Friday, July 26, 2013

College Baseball: Yankees Draft Terps' Outfielder Charlie White

(All photos Eau Claire Express/Kayla Menzie)

Charlie White of the Maryland Terrapins is proving a standout in the Northwoods League for the Eau Claire Express, as written about in today's Baltimore Post-Examiner.

The Express provided a series of photos of White in action, highlighting his talents at the plate and on the basepaths. In addition to his offensive skills, the Terrapins' rising junior has 91 putouts in the outfield for Eau Claire. This past spring in College Park, White had 119 putouts in center and added five assists, while fielding at a .984 clip.

In early June, White was drafted by the New York Yankees.

Sunday, July 14, 2013

Books: The Power of One

(Photo / Ballantine Books)

Bryce Courtenay's novel The Power of One, first published in 1989, is approaching its 25th year in print. It is the story of a young boy in pre-World War II South Africa rising above a brutal childhood largely through the strength of his boxing.

Courtenay, who died in 2012, was born in South Africa and later moved to Australia where he wrote the novel, his first, at age 55. As a boy Courtenay also boxed, and in reading his biography it is clear that in no small way the book is colored by his own life experiences as a young man.

The novel's protagonist, known simply as Peekay, is tormented as a child by his Dutch boarding school classmates for his English heritage. The Dutch Afrikaners and British fought a pair of particularly vicious wars in the late 19th and early 20th century known as the Boer Wars. The lingering ill-will from those is visited heavily upon Peekay while spending his earliest years at the boarding school.

He eventually escapes the school when he is sent to live with his grandfather in the prison town of Barberton. While traveling via railroad to Barberton, Peekay encounters Hoppie Groenewald, the first Afrikaner to treat him kindly. Hoppie is also a champion of the South African railroad boxing world and in the book's most descriptively placed scene wins a railside boxing match under the South African night skies during an overnight layover.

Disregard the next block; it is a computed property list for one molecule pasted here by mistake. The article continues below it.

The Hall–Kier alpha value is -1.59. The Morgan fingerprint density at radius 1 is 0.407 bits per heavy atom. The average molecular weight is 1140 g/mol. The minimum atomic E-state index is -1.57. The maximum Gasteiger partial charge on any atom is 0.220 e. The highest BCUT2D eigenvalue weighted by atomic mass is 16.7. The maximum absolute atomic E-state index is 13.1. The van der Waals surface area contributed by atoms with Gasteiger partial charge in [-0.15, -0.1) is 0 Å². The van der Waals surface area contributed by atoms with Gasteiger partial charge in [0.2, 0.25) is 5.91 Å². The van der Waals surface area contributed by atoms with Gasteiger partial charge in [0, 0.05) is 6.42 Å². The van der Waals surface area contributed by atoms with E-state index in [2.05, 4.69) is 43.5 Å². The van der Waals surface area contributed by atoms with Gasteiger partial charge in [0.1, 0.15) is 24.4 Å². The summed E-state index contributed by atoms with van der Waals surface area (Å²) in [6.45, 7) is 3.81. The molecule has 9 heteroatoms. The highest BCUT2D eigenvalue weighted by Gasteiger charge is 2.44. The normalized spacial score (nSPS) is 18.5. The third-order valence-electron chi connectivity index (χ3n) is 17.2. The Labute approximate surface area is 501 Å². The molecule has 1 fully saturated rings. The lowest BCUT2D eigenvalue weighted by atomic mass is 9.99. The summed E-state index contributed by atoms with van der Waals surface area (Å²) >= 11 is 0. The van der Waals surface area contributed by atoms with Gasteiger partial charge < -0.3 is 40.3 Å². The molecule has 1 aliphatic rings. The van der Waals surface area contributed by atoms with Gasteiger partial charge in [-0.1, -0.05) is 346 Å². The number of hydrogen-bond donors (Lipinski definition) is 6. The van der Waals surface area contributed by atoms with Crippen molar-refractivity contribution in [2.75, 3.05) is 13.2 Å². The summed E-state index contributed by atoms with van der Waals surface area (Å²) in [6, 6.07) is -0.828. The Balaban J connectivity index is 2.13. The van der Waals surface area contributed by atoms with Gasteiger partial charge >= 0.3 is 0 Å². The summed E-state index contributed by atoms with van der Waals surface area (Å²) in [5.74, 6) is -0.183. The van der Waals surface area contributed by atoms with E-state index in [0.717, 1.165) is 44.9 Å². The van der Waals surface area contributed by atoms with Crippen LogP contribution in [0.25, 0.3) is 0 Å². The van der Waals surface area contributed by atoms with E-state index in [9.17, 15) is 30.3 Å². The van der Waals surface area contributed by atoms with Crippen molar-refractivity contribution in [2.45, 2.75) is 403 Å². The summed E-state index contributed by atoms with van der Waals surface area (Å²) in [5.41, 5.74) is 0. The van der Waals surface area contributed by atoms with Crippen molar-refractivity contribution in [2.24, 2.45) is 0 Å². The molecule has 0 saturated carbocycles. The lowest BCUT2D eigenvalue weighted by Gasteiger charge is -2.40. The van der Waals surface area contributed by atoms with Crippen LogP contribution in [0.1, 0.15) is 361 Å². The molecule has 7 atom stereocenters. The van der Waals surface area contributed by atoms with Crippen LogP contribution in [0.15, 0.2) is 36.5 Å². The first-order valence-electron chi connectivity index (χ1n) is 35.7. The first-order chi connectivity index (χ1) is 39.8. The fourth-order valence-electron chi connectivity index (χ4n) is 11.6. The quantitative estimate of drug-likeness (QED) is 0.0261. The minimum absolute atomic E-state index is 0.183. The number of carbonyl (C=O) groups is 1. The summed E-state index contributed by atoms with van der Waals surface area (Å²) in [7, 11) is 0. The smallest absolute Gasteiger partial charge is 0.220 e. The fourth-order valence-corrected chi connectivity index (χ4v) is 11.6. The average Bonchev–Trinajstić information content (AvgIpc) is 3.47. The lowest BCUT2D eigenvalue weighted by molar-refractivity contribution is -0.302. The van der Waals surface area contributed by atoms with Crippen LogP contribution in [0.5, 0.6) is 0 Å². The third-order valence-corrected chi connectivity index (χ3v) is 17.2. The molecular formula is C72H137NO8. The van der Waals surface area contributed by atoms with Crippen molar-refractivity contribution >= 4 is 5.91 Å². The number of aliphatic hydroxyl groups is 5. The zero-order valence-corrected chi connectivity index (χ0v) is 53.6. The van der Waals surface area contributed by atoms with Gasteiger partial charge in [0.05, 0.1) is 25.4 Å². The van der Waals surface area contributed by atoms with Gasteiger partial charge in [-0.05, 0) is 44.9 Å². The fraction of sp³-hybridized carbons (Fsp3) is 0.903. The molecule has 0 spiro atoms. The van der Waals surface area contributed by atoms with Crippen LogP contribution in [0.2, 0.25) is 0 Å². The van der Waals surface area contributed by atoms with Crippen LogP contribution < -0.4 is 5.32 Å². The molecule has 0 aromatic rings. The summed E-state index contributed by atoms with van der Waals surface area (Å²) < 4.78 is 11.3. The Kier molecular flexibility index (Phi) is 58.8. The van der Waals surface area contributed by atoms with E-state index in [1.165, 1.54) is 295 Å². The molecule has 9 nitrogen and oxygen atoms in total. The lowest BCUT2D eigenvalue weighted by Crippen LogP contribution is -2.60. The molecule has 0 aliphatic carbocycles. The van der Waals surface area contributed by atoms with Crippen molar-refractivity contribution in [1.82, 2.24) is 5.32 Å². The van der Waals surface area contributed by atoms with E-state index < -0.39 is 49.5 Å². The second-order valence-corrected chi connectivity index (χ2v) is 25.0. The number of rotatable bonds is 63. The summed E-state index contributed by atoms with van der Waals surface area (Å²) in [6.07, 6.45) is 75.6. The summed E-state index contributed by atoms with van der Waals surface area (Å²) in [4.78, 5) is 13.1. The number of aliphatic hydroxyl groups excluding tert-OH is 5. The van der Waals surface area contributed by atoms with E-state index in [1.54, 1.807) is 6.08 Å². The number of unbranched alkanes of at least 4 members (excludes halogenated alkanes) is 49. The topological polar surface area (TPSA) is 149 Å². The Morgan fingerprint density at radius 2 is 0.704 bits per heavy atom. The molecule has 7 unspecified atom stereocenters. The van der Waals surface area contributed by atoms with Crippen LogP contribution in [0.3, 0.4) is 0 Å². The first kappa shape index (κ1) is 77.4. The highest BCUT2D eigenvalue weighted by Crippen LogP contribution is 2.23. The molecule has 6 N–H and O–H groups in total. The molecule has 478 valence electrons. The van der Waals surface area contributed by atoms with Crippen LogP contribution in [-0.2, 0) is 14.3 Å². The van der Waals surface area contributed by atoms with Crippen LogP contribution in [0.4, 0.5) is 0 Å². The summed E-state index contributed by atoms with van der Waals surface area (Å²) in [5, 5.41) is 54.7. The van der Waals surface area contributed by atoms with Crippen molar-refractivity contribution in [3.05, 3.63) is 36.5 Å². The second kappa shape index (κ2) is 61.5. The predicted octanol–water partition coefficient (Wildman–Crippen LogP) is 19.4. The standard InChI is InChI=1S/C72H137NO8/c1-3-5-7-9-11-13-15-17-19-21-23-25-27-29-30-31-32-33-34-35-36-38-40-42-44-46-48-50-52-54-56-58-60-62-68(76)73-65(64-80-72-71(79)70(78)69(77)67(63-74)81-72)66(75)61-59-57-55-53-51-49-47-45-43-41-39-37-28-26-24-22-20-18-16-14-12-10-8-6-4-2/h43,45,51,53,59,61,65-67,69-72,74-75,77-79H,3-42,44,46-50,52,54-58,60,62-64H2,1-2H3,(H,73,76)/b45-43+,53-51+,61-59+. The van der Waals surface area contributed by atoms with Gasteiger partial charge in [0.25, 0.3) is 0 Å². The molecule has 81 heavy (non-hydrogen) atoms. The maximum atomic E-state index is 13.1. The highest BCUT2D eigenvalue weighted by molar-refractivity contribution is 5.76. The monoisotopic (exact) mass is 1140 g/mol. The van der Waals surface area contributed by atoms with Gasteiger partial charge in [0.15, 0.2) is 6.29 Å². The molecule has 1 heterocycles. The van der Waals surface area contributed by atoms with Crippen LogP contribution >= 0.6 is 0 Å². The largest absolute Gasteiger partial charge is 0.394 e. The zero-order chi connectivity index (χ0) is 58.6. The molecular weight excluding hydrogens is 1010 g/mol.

Peekay decides then he is, and will be, a boxer and once in Barberton falls under the tutelage of Geel Piet, a black African who expertly teaches him the boxing game.

The backdrop of war, the nuances of its many well-developed characters, and the stellar boxing scenes carry the book. Unfortunately, like a fighter faltering in the late rounds, Courtenay's plot begins to head hard to the canvas in the closing chapters of the novel. The final scene seems stolen from a superhero comic book and out of sync with the tenor of the rest of the novel.

Given the book's close, any recommendation of it comes with an asterisk. Still, for all its other strengths, The Power of One remains a novel worthy of the rounds.

Saturday, July 13, 2013

College Baseball: Grays, Presstman Cardinals Advance Game on and off Field

(Photo /
The full version of this article appears in today's Baltimore Post-Examiner

This week the Ripken League makes its way toward the close of its 2013 regular season and Washington, D.C.'s Grays vie to improve upon last season's overall mark of 18-21. As they do, the Grays along with Baltimore's Presstman Cardinals make important efforts to advance African-American participation in the sport. 

Wednesday, July 3, 2013

College Baseball: Presstman's Austin is Home on the Hill

Bethune-Cookman Wildcat and Presstman Cardinal Michael Austin (photo /

The Bethune-Cookman baseball website lists rising sophomore Michael Austin as an outfielder/right-handed pitcher. Given his performance on the mound this summer for the Ripken League's Presstman Cardinals, that position listing might get reversed next season.

The Sykesville, Maryland native notched three saves and struck out 30 for the Wildcats this spring as a freshman. Of Austin's 20 appearances, 17 were from the bullpen as he helped Bethune-Cookman advance to the MEAC finals

For Reggie Smith's Presstman club, Austin has moved into a starter's role and made the transition look easy. Austin has struck out 28 batters, second only in the Ripken League to teammate Jake Enterlin's 29. Overall he's 2-2 and has worked 24.2 innings. Four of his five appearances have been as a starter and Austin is holding opponents to a 1.82 era.

The 6'3" righty's best effort to date was a seven inning, 4-2 win over the Gaithersburg Giants on June 23. In that game he allowed just three hits, while holding Gaithersburg scoreless and striking out eight.

"Michael is doing a tremendous job for us. Due to the numbers he's put up the first half of the season, I'm convinced pitching is his future," said Smith.

The Cardinals (8-14) next play Friday on the road against Vienna (9-10). Game time is scheduled for 7 PM. migrated to

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